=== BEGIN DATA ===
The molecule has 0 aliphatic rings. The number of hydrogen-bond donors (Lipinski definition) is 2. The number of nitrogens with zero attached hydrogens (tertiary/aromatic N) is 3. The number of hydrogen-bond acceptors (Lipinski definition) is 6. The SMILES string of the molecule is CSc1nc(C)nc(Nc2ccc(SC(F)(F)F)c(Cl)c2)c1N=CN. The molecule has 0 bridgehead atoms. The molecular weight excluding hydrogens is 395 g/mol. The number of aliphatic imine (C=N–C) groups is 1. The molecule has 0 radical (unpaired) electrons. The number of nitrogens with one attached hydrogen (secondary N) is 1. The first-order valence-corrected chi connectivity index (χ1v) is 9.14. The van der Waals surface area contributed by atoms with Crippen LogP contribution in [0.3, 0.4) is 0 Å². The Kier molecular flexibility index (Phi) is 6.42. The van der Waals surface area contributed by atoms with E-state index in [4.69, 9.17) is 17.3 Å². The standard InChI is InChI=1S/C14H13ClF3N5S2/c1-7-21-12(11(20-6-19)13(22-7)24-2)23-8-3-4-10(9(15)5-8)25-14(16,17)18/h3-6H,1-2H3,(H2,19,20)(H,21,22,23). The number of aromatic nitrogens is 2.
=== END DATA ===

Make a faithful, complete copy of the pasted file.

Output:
The molecule has 0 aliphatic rings. The number of hydrogen-bond donors (Lipinski definition) is 2. The number of nitrogens with zero attached hydrogens (tertiary/aromatic N) is 3. The number of hydrogen-bond acceptors (Lipinski definition) is 6. The SMILES string of the molecule is CSc1nc(C)nc(Nc2ccc(SC(F)(F)F)c(Cl)c2)c1N=CN. The molecule has 0 bridgehead atoms. The molecular weight excluding hydrogens is 395 g/mol. The number of aliphatic imine (C=N–C) groups is 1. The molecule has 0 radical (unpaired) electrons. The number of nitrogens with one attached hydrogen (secondary N) is 1. The first-order valence-corrected chi connectivity index (χ1v) is 9.14. The van der Waals surface area contributed by atoms with Crippen LogP contribution in [0.3, 0.4) is 0 Å². The Kier molecular flexibility index (Phi) is 6.42. The van der Waals surface area contributed by atoms with E-state index in [4.69, 9.17) is 17.3 Å². The standard InChI is InChI=1S/C14H13ClF3N5S2/c1-7-21-12(11(20-6-19)13(22-7)24-2)23-8-3-4-10(9(15)5-8)25-14(16,17)18/h3-6H,1-2H3,(H2,19,20)(H,21,22,23). The number of aromatic nitrogens is 2.